These simple procedurally-generated Space Invaders-style sprites were directly inspired by Jared Tarbell’s classic Invader Fractal. The concept is straightforward: start with a grid of a set width and height (3×5 works well), and mirror on the x all tiles except for the center one. You can see it in action here and grab the source code from GitHub.
If you, like me, have been using Zwoptex to create your spritesheets for Starling or Sparrow, you might have noticed a distinct lack of trim support. That is, Zwoptex claims to be trimming your files, but the resulting XML does not include any such trim data. Use the following file to fix this pesky problem:
The long-in-coming 1.1 update to Crossword Dungeon is currently in the works. The main focus of this update is to bring the game to iPad with Universal support, as well as adding 200+ more words, fixing bugs, improving performance, and tweaking the balance.
Since Cocos2d iPhone’s OpenGL is only capable of repeating textures that have dimensions which are a power of two, I’ve put together a quick-and-dirty algorithm to tile arbitrarily-sized sprites to arbitrary sizes. TiledSprite takes a source sprite with a texture from a file or a subtexture from an atlas, and clips and/or tiles to fit the requested width and height. The source code is available on GitHub as a Gist, just copy-paste it, download it, or clone the repo and grab the .h and .m for use in your project.
In developing an algorithm to generate nodes that are guaranteed to be within a certain distance of each other, I stumbled over this interesting distribution of particles which were initially placed randomly then moved near their nearest neighbor. I’ve dubbed this particle system “Neural Particle Deposition” on account of the organic, neuron-like shapes it produces. Take a look:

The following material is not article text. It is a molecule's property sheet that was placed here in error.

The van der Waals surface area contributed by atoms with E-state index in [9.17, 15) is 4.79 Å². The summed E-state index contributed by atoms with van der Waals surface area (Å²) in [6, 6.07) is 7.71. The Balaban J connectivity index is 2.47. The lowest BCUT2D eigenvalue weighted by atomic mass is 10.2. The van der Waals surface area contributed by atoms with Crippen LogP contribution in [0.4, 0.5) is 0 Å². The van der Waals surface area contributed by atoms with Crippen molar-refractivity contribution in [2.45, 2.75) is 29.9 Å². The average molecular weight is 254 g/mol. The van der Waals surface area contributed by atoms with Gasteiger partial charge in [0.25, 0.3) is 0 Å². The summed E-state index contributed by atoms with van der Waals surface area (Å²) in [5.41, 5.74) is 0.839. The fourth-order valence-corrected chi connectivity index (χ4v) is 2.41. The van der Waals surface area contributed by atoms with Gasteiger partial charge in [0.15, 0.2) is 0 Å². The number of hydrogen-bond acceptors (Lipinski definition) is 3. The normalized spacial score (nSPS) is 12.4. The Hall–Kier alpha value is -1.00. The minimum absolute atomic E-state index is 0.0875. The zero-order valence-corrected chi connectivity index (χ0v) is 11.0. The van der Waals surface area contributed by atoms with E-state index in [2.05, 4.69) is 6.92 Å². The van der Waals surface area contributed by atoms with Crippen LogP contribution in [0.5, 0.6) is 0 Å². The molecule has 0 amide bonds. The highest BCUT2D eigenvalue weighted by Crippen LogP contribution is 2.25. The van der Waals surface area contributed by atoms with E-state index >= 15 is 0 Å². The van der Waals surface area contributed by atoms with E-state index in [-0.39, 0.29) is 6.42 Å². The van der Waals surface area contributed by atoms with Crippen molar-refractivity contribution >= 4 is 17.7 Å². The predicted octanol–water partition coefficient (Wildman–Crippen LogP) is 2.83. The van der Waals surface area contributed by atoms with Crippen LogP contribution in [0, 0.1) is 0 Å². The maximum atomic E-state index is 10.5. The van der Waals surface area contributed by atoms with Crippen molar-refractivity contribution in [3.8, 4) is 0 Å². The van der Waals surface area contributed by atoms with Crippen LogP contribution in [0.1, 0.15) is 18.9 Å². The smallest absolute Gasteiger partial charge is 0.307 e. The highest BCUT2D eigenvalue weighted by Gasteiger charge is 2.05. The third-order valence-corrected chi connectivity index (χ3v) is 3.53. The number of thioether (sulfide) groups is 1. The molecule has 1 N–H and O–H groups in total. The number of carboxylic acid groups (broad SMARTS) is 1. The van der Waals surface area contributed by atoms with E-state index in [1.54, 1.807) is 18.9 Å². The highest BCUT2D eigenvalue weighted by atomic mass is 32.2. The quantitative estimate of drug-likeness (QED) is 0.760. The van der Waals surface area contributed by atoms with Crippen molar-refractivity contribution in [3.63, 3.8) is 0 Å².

And now for something completely different: dissatisfied with other Spanish translations of Lewis Carroll’s Jabberwocky, I’ve taken a stab at it myself, adhering to the following guidelines:
- Most importantly, the spirit, tone, and setting must be maintained.
- The Spanish version should not feel like a translation.
- The structure, rhyme, and cadence must be maintained.
- The meaning must be preserved as closely as possible.
- Nonsense words must be translate into similarly evocative nonsense.
I’ve codenamed my current project “Adventurers“, which, although somewhat telling of its theme, should give little away of its mechanics. Needless to say, adventurers will be involved, and there will be adventuring. It’s being developed in Objective-C and Cocos2d 2.0 for iOS, with iPad support from the get-go.